R.C. v. Klukach
[Indexed as: C. (R.) v. Klukach]
2018 ONSC 7415
Superior Court of Justice, Perell J. December 11, 2018
Mental health — Consent and Capacity Board — Procedural fairness
— Appellant challenging his involuntary admission to mental hospital —
Consent and Capacity Board acceding to appellant’s request to represent himself — Appellant experiencing significant delusions at time of
hearing and clearly incapable of representing himself — Board instructing and assisting appellant — Board denying appellant procedural fairness by not also appointing amicus curiae to assist it — Appellant’s
constitutional right to represent himself not precluding board from
The appellant was suffering from schizoaffective disorder. He was involuntarily
admitted to the Centre for Addiction and Mental Health, and his attending psychiatrist found him to be incapable of consenting to antipsychotic medication. He
challenged both the involuntary admission and the finding of incapacity. He was
initially represented by counsel, but the Consent and Capacity Board acceded to
his request to represent himself. After a hearing, the board confirmed the finding
that he was incapable of consenting to treatment. The appellant appealed.
Held, the appeal should be allowed.
The appeal was moot as the appellant had now been discharged from CAMH.
However, it was in the interests of justice to hear it, as the matter of the role and
responsibility of the board in providing due process to self-represented parties was
a matter of public interest and importance.
The board took a proactive role and instructed and assisted the appellant
throughout the hearing. However, the appellant was manifestly incapable of representing himself, and the board denied him procedural fairness by not also appointing amicus curiae to assist it. The appellant’s constitutional right to represent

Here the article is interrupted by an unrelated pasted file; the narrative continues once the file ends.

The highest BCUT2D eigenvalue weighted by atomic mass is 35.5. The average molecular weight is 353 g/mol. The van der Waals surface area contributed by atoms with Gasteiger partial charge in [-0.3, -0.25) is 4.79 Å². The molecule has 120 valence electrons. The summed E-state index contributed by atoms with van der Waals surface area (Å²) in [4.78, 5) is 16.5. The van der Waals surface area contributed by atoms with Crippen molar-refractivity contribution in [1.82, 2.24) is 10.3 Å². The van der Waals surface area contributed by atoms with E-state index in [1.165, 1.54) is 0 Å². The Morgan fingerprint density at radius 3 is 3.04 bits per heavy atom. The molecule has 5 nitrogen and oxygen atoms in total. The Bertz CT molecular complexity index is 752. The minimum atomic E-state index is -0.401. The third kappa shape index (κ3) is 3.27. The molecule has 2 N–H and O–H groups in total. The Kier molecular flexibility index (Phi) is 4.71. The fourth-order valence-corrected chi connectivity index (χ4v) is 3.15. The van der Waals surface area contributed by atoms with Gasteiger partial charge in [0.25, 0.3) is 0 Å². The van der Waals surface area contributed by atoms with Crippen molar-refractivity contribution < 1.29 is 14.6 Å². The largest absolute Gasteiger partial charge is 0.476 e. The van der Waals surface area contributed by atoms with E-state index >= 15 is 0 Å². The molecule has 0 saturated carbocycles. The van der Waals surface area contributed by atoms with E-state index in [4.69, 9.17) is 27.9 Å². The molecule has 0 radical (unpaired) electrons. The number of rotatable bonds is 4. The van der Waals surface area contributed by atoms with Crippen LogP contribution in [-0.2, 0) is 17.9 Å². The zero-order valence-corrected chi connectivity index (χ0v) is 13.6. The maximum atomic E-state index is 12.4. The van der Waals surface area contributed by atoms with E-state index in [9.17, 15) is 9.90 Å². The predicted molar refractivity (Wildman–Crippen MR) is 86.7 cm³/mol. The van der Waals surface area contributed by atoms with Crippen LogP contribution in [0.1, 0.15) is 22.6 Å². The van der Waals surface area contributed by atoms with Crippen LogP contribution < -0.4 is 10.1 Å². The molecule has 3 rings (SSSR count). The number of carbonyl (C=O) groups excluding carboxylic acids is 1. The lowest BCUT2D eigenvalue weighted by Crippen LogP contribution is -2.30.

himself did not preclude the board from appointing amicus. That was not to suggest that an amicus curiae must be appointed in every case before the board where
a party wishes to exercise his or her right to represent himself or herself. There
will be cases where, with or even without the assistance of the board, a person will
have a procedurally fair hearing without the appointment of amicus curiae. However, this was not one of those cases.
Hillier v. Milojevic,  O.J. No. 3457, 2010 ONSC 4514, 191 A.C.W.S. (3d)
1328 (S.C.J.); R. v. Romanowicz (1999), 45 O.R. (3d) 506,  O.J. No. 3191,
178 D.L.R. (4th) 466, 124 O.A.C. 100, 138 C.C.C. (3d) 225, 26 C.R. (5th) 246,
45 M.V.R. (3d) 294, 43 W.C.B. (2d) 339 (C.A.); R. v. Swain,  1 S.C.R. 933,
 S.C.J. No. 32, 125 N.R. 1, J.E. 91-765, 47 O.A.C. 81, 63 C.C.C. (3d) 481,
5 C.R. (4th) 253, 3 C.R.R. (2d) 1, 12 W.C.B. (2d) 582, consd
Other cases referred to
A. M. (Re), 2004 CanLII 6726 (ON. C.C.B.); B. (Re), 2009 CanLII 54132 (ON.
C.C.B.); Baker v. Canada (Minister of Citizenship and Immigration), 
2 S.C.R. 817,  S.C.J. No. 39, 174 D.L.R. (4th) 193, 243 N.R. 22, J.E. 99-1412,
REJB 1999-13279, 14 Admin. L.R. (3d) 173, 1 Imm. L.R. (3d) 1, 89 A.C.W.S. (3d)
777; Borowski v. Canada (Attorney General),  1 S.C.R. 342,  S.C.J.